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Term Term description

The planet on which we live; the third planet from the sun in our solar system.

Earth's crust

The outermost layer of the Earth. The crust is divided into two types: oceanic crust and continental crust. Oceanic crust is found below the sea level and continental crust is found under land masses.

Eastern Orthodox

A Christian church founded on the teachings and life of Jesus Christ and characterized by sacramental worship, multiple traditions of spiritual practice, and organized in a loose federation of patriarchies according primacy of honor to the patriarch of Constantinople.


Changes in the shape of Earth’s orbit.


The sonar-like system used by dolphins, bats, and other animals to detect and locate objects by emitting usually high-pitched sounds that reflect off the object and return to the animal's ears or other sensory receptors.


A scientist who studies the environment and the way that plants, animals, and humans live together and affect each other.


A branch of science concerned with the interrelationship of organisms and their environments.


A specific biological community and its interacting physical environment.

ecosystem services

Natural processes by which the environment produces services and resources such as clean water and air, crops, timber, fisheries, pollination of native and agricultural plants, oxygen production, carbon dioxide uptake, decomposition of dead matter, soil stabilization, etc.


The zone of transition that lies at the border between two ecosystems. For example, the ecotone at the border of a grassland and a forest is characterized as having vegetation found in both ecosystems, as well as a few species that thrive primarily within the ecotone.


The ratio of energy output to energy input.


A product label which identifies overall, proven environmental preference of a product or service within a specific product/service category.

El Niño-Southern Oscillation
A naturally occurring phenomenon that involves fluctuating ocean temperatures in the equatorial Pacific. The pattern generally fluctuates between two states: warmer than normal central and eastern equatorial Pacific sea surface temperatures (El Niño) and cooler than normal central and eastern equatorial Pacific sea surface temperatures (La Niña).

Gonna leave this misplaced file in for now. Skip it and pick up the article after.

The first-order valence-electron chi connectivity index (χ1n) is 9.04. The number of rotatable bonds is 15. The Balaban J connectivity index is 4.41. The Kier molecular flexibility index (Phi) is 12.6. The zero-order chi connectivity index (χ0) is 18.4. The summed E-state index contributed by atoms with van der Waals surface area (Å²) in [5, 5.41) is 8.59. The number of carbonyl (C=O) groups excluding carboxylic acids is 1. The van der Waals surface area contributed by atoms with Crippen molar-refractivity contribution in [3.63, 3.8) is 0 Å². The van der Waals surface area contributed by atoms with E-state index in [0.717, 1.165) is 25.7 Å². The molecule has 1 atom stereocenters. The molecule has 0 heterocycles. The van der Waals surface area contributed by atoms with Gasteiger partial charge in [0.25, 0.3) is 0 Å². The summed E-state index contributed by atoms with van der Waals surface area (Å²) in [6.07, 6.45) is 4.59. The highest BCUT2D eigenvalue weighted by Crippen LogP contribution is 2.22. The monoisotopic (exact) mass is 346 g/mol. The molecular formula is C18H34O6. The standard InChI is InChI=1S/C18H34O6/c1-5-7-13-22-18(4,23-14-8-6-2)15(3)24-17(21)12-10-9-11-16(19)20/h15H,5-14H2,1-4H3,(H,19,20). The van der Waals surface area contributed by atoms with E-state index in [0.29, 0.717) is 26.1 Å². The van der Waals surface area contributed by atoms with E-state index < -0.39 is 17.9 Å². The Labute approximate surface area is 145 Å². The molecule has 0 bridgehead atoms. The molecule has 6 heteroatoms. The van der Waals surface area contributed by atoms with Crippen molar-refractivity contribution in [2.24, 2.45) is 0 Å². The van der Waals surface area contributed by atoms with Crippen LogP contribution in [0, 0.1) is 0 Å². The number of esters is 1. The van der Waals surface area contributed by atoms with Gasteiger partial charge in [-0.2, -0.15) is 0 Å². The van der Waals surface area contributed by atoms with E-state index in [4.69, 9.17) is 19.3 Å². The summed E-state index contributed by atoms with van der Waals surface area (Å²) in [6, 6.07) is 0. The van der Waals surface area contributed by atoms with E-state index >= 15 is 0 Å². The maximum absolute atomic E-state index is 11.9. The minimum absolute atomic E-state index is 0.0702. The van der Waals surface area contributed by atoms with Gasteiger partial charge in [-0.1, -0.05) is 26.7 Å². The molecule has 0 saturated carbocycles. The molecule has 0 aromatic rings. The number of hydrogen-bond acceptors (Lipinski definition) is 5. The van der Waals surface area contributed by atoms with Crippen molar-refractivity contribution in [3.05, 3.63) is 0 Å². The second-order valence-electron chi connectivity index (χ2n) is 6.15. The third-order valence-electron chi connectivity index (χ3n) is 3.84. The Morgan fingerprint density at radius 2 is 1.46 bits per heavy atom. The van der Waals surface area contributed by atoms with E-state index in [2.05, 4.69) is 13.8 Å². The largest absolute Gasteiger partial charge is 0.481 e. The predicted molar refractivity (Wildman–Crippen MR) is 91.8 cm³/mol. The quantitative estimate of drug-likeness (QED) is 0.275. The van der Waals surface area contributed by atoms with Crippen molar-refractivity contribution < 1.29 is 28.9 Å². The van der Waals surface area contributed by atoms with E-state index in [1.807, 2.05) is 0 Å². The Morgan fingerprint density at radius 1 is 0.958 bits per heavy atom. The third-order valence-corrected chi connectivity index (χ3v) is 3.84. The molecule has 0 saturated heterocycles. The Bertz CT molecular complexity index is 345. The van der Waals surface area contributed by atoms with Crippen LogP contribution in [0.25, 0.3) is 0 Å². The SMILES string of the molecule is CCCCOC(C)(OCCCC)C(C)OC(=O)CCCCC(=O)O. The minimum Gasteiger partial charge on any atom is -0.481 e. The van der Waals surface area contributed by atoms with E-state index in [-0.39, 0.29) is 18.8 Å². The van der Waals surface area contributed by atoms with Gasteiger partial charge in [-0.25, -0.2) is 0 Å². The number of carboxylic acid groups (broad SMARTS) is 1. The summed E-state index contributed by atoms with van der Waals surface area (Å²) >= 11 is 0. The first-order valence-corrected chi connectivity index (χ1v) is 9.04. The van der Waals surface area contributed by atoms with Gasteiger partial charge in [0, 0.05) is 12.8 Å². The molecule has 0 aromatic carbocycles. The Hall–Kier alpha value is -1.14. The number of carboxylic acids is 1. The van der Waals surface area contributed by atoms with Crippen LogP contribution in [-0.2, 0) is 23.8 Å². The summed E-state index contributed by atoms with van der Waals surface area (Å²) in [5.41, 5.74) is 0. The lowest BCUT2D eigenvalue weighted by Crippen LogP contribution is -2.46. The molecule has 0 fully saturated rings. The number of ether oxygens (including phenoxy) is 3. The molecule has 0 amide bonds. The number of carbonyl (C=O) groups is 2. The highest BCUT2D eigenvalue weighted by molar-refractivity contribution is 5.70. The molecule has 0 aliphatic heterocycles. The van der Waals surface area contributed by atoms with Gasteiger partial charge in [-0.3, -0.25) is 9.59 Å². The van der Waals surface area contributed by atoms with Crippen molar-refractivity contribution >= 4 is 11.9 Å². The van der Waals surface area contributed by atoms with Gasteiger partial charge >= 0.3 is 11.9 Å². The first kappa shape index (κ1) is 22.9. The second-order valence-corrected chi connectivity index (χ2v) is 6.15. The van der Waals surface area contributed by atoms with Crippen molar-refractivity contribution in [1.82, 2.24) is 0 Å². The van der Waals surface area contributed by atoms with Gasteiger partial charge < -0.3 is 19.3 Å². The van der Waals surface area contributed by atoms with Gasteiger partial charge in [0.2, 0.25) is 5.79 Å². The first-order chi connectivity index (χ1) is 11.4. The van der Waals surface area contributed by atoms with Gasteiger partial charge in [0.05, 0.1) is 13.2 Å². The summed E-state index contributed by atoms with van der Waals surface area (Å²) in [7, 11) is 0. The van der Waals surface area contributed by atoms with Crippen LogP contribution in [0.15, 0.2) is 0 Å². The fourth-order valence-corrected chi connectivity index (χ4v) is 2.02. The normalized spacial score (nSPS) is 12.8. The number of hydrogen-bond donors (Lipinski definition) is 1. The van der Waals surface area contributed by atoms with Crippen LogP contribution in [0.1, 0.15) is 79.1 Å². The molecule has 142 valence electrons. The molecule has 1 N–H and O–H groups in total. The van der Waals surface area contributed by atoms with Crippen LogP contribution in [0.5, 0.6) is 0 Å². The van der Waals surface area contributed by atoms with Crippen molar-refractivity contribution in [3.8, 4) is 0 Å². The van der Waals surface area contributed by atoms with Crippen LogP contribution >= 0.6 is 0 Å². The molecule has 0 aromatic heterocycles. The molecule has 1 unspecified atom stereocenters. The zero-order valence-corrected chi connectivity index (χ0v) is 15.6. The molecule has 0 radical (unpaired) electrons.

electricity grid

An electrical grid is an interconnected network of electricity-conducting wires strung on a series of towers for delivering electricity from suppliers to consumers.

electromagnetic spectrum

The entire range of electromagnetic waves (waves that contain an electric field and a magnetic field and carry energy and travel at the speed of light) from low to high frequency.


A negatively charged subatomic particle that orbits around the nucleus of an atom.


A homogeneous chemical substance made of the same type of atoms, each of which has the same number of protons in its nucleus. Each element has particular properties, and atoms of different elements combine to form the molecules that make up and drive chemical and biological interactions.


The amount of water used in the entire process of producing, retailing, and consuming a product.


A species of plant, animal or fungi that is native to a specific region or environment and not occurring naturally anywhere else.


Smaller symbiotic partners living inside a host organism, establishing endosymbiosis.


The ability to bring about changes or to do work.

Energy Justice and Peace

A reflection of the Pontifical Council "Justice and Peace" on how energy is linked to justice and peace.



enriched uranium

A type of uranium in which the percent composition of uranium-235 has been increased through the process of isotope separation. Enriched uranium is an important component of civil nuclear energy programs, and highly enriched uranium is used in nuclear weapons.


The natural world, as a whole or in a particular geographical area, especially as affected by human activity.

environmental ethic

The study and practice of actions that contribute to the well-being of the natural world and human society.

environmental justice

Sustainable treatment of the natural world and fair treatment of all human beings in acquiring the goods of the earth necessary for life.

environmental science

The study of the structures and processes of the natural world and the impact human beings have on them.